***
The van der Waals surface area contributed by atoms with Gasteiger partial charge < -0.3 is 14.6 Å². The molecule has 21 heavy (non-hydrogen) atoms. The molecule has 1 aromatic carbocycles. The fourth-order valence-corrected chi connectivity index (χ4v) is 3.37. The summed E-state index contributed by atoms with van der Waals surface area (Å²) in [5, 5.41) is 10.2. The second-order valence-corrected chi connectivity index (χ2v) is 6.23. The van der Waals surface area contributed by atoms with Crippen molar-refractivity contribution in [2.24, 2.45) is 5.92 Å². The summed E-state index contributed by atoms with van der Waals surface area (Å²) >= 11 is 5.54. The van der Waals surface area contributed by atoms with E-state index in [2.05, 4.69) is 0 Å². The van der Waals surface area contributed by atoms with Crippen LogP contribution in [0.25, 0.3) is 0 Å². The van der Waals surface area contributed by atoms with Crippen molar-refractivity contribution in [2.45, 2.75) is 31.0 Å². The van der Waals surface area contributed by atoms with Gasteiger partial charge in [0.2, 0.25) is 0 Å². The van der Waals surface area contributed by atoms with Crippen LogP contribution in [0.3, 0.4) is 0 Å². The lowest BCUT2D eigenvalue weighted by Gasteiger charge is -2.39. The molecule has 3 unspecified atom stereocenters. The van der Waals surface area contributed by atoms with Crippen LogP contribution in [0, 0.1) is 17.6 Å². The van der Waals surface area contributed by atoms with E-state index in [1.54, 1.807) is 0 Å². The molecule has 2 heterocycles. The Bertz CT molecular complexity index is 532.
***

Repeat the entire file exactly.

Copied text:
The van der Waals surface area contributed by atoms with Gasteiger partial charge < -0.3 is 14.6 Å². The molecule has 21 heavy (non-hydrogen) atoms. The molecule has 1 aromatic carbocycles. The fourth-order valence-corrected chi connectivity index (χ4v) is 3.37. The summed E-state index contributed by atoms with van der Waals surface area (Å²) in [5, 5.41) is 10.2. The second-order valence-corrected chi connectivity index (χ2v) is 6.23. The van der Waals surface area contributed by atoms with Crippen molar-refractivity contribution in [2.24, 2.45) is 5.92 Å². The summed E-state index contributed by atoms with van der Waals surface area (Å²) >= 11 is 5.54. The van der Waals surface area contributed by atoms with E-state index in [2.05, 4.69) is 0 Å². The van der Waals surface area contributed by atoms with Crippen LogP contribution in [0.25, 0.3) is 0 Å². The van der Waals surface area contributed by atoms with Crippen molar-refractivity contribution in [2.45, 2.75) is 31.0 Å². The van der Waals surface area contributed by atoms with Gasteiger partial charge in [0.2, 0.25) is 0 Å². The van der Waals surface area contributed by atoms with Crippen LogP contribution in [0.3, 0.4) is 0 Å². The lowest BCUT2D eigenvalue weighted by Gasteiger charge is -2.39. The molecule has 3 unspecified atom stereocenters. The van der Waals surface area contributed by atoms with Crippen LogP contribution in [0, 0.1) is 17.6 Å². The van der Waals surface area contributed by atoms with E-state index in [1.54, 1.807) is 0 Å². The molecule has 2 heterocycles. The Bertz CT molecular complexity index is 532.